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Saudi has no intention of repeating 1973 oil embargo, Al-Falih says

By Alexander Bueso

Date: Monday 22 Oct 2018

Saudi has no intention of repeating 1973 oil embargo, Al-Falih says

(Sharecast News) - Crude oil futures slipped after Saudi oil minister, Khalid al Falih, said his country had no intention of repeating the 1973 oil embargo.
In an interview with Russia's TASS, Al-Falih said: "For decades we used our oil policy as a responsible economic tool and isolated it from politics.

"So let's hope that the world would deal with the political crisis, including the one with a Saudi citizen in Turkey, with wisdom."

The Saudi official's remarks came close on the heels of calls from some US politicians for sanctions to be imposed on Riyadh in the wake of the killing of journalist Jamal Khashoggi, which in turn had prompted speculation that the Kingdom might respond by restricting its supplies of oil.

Indeed, shortly after news of Khashoggi's killing broke, followed by widespread condemnation from around the globe, reports had surfaced of veiled threats from some Saudi officials.

In his interview, Al-Falih also called attention to the fast-dwindling spare capacity among the world's main oil producers. Since April, Al-Falih said, Saudi oil output had increased from between 9.8-9.9m barrels a day to 10.7m b/d, alongside higher production in Russia and the UAE.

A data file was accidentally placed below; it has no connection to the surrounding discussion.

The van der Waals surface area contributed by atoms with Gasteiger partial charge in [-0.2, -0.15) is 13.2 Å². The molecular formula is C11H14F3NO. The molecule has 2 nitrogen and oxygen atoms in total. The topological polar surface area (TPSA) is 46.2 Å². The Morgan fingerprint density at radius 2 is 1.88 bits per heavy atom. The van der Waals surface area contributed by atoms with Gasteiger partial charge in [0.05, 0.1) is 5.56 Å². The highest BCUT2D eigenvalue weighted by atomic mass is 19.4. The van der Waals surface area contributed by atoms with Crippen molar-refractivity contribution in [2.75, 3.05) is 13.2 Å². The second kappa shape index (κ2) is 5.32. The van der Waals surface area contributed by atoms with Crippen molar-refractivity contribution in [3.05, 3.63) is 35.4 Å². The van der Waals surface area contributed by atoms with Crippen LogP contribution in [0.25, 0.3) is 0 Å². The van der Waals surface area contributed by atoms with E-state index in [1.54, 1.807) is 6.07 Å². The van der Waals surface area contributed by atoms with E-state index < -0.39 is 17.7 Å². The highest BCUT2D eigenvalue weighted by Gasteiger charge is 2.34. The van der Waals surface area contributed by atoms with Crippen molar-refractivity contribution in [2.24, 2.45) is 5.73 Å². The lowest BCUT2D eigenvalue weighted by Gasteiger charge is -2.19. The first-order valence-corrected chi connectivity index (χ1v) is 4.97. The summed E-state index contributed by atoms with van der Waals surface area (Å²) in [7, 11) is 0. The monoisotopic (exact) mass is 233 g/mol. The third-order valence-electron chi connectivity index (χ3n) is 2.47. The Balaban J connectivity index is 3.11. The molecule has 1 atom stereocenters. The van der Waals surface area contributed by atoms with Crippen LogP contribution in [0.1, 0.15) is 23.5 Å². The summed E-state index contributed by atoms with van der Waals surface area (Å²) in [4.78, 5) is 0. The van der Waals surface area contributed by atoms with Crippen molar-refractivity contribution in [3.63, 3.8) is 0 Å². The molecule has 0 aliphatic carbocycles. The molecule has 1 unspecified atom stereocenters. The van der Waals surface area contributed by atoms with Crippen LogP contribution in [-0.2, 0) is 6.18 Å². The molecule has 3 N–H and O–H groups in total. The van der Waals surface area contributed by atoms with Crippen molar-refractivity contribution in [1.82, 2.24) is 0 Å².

Nevertheless, he cautioned that: "We have relatively limited spare capacities and we are using a significant part of them. For now we in Saudi Arabia have 1.3 mln bpd of spare capacity, UAE has assured me they have over 200,000 bpd remaining. But we do not know what is going to happen in other countries.

"We know Kazakhstan plans to increase production with Kashagan and Tengizoilfields., Brasil is expecting to increase production. And US shale could bring additional volume of oil. So it may happen that we may not need to use spare capacities. But if you have other countries to decline in addition to the full application of Iran sanctions, then we will be pulling all spare capacities."

On a related note, also on Monday, International Energy Agency chief, Fatih Birol, downplayed the risk that Saudi might respond to any sanctions linked to the killing of Khashoggi by reducing its supplies.

Speaking on the sidelines of an LNG conference in Nagoya, Japan, according to Reuters, Birol said: "I appeal to all the producers and consumers to have common sense in the very difficult months we are entering."

Commenting on recent events, in a research note published on 19 October, analysts at Barclays Research said recent Saudi "messaging" might create upwards pressure on the level of crude oil prices needed by Riyadh in order to balance its annual budgets.

The hit to investor sentiment and the added strain on the public finances "would obviously present another upside risk to oil prices next year, which we expect will be on a downward path and average $72/b," they said.

Ironically, it might also see the US government dial-back on the pressure it applies on Tehran via sanctions, Barclays added.

"The US needs Saudi Arabia's extra oil to implement its Iran policy and Saudi Arabia needs US policy to check Iran to enhance Saudi Arabia's security", Barclays said.

"If it became clear for even a moment that Saudi Arabia is no longer willing to uphold its end of the bargain, it could pressure US policymakers to not tighten restrictions on imports of Iranian oil, in our view."

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